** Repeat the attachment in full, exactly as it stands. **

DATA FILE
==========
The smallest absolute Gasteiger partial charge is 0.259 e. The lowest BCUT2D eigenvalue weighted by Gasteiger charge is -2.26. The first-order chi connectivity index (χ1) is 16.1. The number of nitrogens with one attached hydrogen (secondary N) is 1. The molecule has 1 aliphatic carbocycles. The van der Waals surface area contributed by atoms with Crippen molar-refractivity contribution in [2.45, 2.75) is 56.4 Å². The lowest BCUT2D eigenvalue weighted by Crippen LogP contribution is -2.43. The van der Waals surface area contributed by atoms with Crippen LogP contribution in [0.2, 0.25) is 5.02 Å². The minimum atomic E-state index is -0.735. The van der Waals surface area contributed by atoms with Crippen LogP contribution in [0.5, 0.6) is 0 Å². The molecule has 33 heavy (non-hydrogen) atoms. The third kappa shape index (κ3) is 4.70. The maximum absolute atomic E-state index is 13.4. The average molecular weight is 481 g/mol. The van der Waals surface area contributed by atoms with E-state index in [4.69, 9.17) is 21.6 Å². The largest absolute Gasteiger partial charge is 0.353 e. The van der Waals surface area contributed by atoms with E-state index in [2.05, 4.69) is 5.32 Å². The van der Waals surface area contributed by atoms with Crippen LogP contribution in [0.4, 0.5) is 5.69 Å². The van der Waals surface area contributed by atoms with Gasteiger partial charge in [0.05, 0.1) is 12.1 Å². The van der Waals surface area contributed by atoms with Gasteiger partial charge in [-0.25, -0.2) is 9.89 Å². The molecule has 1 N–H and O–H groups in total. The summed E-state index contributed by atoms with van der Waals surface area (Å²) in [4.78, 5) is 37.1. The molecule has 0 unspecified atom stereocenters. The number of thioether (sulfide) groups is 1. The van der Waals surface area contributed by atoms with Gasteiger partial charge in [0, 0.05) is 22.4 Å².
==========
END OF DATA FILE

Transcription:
The smallest absolute Gasteiger partial charge is 0.259 e. The lowest BCUT2D eigenvalue weighted by Gasteiger charge is -2.26. The first-order chi connectivity index (χ1) is 16.1. The number of nitrogens with one attached hydrogen (secondary N) is 1. The molecule has 1 aliphatic carbocycles. The van der Waals surface area contributed by atoms with Crippen molar-refractivity contribution in [2.45, 2.75) is 56.4 Å². The lowest BCUT2D eigenvalue weighted by Crippen LogP contribution is -2.43. The van der Waals surface area contributed by atoms with Crippen LogP contribution in [0.2, 0.25) is 5.02 Å². The minimum atomic E-state index is -0.735. The van der Waals surface area contributed by atoms with Crippen LogP contribution in [0.5, 0.6) is 0 Å². The molecule has 33 heavy (non-hydrogen) atoms. The third kappa shape index (κ3) is 4.70. The maximum absolute atomic E-state index is 13.4. The average molecular weight is 481 g/mol. The van der Waals surface area contributed by atoms with E-state index in [4.69, 9.17) is 21.6 Å². The largest absolute Gasteiger partial charge is 0.353 e. The van der Waals surface area contributed by atoms with E-state index in [2.05, 4.69) is 5.32 Å². The van der Waals surface area contributed by atoms with Crippen LogP contribution in [0.4, 0.5) is 5.69 Å². The van der Waals surface area contributed by atoms with Gasteiger partial charge in [0.05, 0.1) is 12.1 Å². The van der Waals surface area contributed by atoms with Gasteiger partial charge in [-0.25, -0.2) is 9.89 Å². The molecule has 1 N–H and O–H groups in total. The summed E-state index contributed by atoms with van der Waals surface area (Å²) in [4.78, 5) is 37.1. The molecule has 0 unspecified atom stereocenters. The number of thioether (sulfide) groups is 1. The van der Waals surface area contributed by atoms with Gasteiger partial charge in [0, 0.05) is 22.4 Å².